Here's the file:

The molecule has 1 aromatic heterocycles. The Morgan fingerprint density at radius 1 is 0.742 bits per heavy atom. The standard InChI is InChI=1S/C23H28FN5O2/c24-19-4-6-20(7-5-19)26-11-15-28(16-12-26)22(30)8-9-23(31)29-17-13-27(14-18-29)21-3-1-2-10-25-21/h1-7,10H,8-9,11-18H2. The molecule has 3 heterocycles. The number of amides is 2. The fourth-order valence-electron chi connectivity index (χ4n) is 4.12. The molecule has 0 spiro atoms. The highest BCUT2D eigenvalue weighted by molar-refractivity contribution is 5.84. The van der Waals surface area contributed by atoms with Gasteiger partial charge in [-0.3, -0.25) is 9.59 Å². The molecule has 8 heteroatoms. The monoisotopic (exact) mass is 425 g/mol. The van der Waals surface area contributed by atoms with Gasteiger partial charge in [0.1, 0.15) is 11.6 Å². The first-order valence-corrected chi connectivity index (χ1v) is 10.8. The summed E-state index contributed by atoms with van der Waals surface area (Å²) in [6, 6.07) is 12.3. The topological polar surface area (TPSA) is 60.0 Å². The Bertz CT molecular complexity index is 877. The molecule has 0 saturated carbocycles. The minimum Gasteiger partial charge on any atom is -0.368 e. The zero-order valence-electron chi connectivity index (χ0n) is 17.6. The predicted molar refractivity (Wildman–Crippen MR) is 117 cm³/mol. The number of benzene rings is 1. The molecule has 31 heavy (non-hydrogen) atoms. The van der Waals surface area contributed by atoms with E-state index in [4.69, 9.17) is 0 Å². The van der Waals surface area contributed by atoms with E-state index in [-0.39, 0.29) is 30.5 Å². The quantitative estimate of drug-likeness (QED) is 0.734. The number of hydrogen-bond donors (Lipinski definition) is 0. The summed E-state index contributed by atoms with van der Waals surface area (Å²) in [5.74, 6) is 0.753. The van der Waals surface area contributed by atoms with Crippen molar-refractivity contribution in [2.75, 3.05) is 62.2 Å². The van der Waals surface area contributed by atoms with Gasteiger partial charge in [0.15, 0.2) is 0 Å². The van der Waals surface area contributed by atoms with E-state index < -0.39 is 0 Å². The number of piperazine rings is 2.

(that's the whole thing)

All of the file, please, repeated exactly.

The molecule has 1 aromatic heterocycles. The Morgan fingerprint density at radius 1 is 0.742 bits per heavy atom. The standard InChI is InChI=1S/C23H28FN5O2/c24-19-4-6-20(7-5-19)26-11-15-28(16-12-26)22(30)8-9-23(31)29-17-13-27(14-18-29)21-3-1-2-10-25-21/h1-7,10H,8-9,11-18H2. The molecule has 3 heterocycles. The number of amides is 2. The fourth-order valence-electron chi connectivity index (χ4n) is 4.12. The molecule has 0 spiro atoms. The highest BCUT2D eigenvalue weighted by molar-refractivity contribution is 5.84. The van der Waals surface area contributed by atoms with Gasteiger partial charge in [-0.3, -0.25) is 9.59 Å². The molecule has 8 heteroatoms. The monoisotopic (exact) mass is 425 g/mol. The van der Waals surface area contributed by atoms with Gasteiger partial charge in [0.1, 0.15) is 11.6 Å². The first-order valence-corrected chi connectivity index (χ1v) is 10.8. The summed E-state index contributed by atoms with van der Waals surface area (Å²) in [6, 6.07) is 12.3. The topological polar surface area (TPSA) is 60.0 Å². The Bertz CT molecular complexity index is 877. The molecule has 0 saturated carbocycles. The minimum Gasteiger partial charge on any atom is -0.368 e. The zero-order valence-electron chi connectivity index (χ0n) is 17.6. The predicted molar refractivity (Wildman–Crippen MR) is 117 cm³/mol. The number of benzene rings is 1. The molecule has 31 heavy (non-hydrogen) atoms. The van der Waals surface area contributed by atoms with E-state index in [4.69, 9.17) is 0 Å². The van der Waals surface area contributed by atoms with E-state index in [-0.39, 0.29) is 30.5 Å². The quantitative estimate of drug-likeness (QED) is 0.734. The number of hydrogen-bond donors (Lipinski definition) is 0. The summed E-state index contributed by atoms with van der Waals surface area (Å²) in [5.74, 6) is 0.753. The van der Waals surface area contributed by atoms with Crippen molar-refractivity contribution in [2.75, 3.05) is 62.2 Å². The van der Waals surface area contributed by atoms with Gasteiger partial charge in [0.15, 0.2) is 0 Å². The van der Waals surface area contributed by atoms with E-state index < -0.39 is 0 Å². The number of piperazine rings is 2.